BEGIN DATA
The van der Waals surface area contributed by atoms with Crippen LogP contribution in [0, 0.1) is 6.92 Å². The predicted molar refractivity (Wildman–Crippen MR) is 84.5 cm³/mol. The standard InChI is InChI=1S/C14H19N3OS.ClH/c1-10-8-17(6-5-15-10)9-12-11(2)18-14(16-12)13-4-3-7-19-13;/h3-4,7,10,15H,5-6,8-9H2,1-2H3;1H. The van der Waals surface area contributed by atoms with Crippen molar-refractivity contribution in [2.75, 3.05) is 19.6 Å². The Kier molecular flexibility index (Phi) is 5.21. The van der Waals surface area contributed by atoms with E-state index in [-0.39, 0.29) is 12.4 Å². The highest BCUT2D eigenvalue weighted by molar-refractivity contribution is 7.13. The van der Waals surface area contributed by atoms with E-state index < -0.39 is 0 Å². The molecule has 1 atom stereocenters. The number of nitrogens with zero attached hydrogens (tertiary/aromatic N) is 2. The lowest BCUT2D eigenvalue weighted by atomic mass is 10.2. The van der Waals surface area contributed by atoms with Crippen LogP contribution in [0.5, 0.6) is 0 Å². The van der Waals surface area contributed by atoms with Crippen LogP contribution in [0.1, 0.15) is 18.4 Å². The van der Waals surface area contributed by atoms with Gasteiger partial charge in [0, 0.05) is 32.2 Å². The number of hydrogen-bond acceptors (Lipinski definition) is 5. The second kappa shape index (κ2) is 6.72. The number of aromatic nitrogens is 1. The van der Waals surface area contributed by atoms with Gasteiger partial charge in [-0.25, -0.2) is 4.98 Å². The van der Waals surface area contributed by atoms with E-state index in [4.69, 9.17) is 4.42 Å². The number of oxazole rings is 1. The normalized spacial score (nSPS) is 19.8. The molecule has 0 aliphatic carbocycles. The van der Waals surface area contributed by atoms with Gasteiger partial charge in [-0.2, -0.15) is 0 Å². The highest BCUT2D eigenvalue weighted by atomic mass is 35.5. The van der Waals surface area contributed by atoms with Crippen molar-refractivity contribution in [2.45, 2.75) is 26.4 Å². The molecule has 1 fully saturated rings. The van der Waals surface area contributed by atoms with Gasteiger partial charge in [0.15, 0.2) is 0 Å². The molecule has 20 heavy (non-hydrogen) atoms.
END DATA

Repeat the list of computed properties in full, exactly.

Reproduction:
The van der Waals surface area contributed by atoms with Crippen LogP contribution in [0, 0.1) is 6.92 Å². The predicted molar refractivity (Wildman–Crippen MR) is 84.5 cm³/mol. The standard InChI is InChI=1S/C14H19N3OS.ClH/c1-10-8-17(6-5-15-10)9-12-11(2)18-14(16-12)13-4-3-7-19-13;/h3-4,7,10,15H,5-6,8-9H2,1-2H3;1H. The van der Waals surface area contributed by atoms with Crippen molar-refractivity contribution in [2.75, 3.05) is 19.6 Å². The Kier molecular flexibility index (Phi) is 5.21. The van der Waals surface area contributed by atoms with E-state index in [-0.39, 0.29) is 12.4 Å². The highest BCUT2D eigenvalue weighted by molar-refractivity contribution is 7.13. The van der Waals surface area contributed by atoms with E-state index < -0.39 is 0 Å². The molecule has 1 atom stereocenters. The number of nitrogens with zero attached hydrogens (tertiary/aromatic N) is 2. The lowest BCUT2D eigenvalue weighted by atomic mass is 10.2. The van der Waals surface area contributed by atoms with Crippen LogP contribution in [0.5, 0.6) is 0 Å². The van der Waals surface area contributed by atoms with Crippen LogP contribution in [0.1, 0.15) is 18.4 Å². The van der Waals surface area contributed by atoms with Gasteiger partial charge in [0, 0.05) is 32.2 Å². The number of hydrogen-bond acceptors (Lipinski definition) is 5. The second kappa shape index (κ2) is 6.72. The number of aromatic nitrogens is 1. The van der Waals surface area contributed by atoms with Gasteiger partial charge in [-0.25, -0.2) is 4.98 Å². The van der Waals surface area contributed by atoms with E-state index in [4.69, 9.17) is 4.42 Å². The number of oxazole rings is 1. The normalized spacial score (nSPS) is 19.8. The molecule has 0 aliphatic carbocycles. The van der Waals surface area contributed by atoms with Gasteiger partial charge in [-0.2, -0.15) is 0 Å². The highest BCUT2D eigenvalue weighted by atomic mass is 35.5. The van der Waals surface area contributed by atoms with Crippen molar-refractivity contribution in [2.45, 2.75) is 26.4 Å². The molecule has 1 fully saturated rings. The van der Waals surface area contributed by atoms with Gasteiger partial charge in [0.15, 0.2) is 0 Å². The molecule has 20 heavy (non-hydrogen) atoms.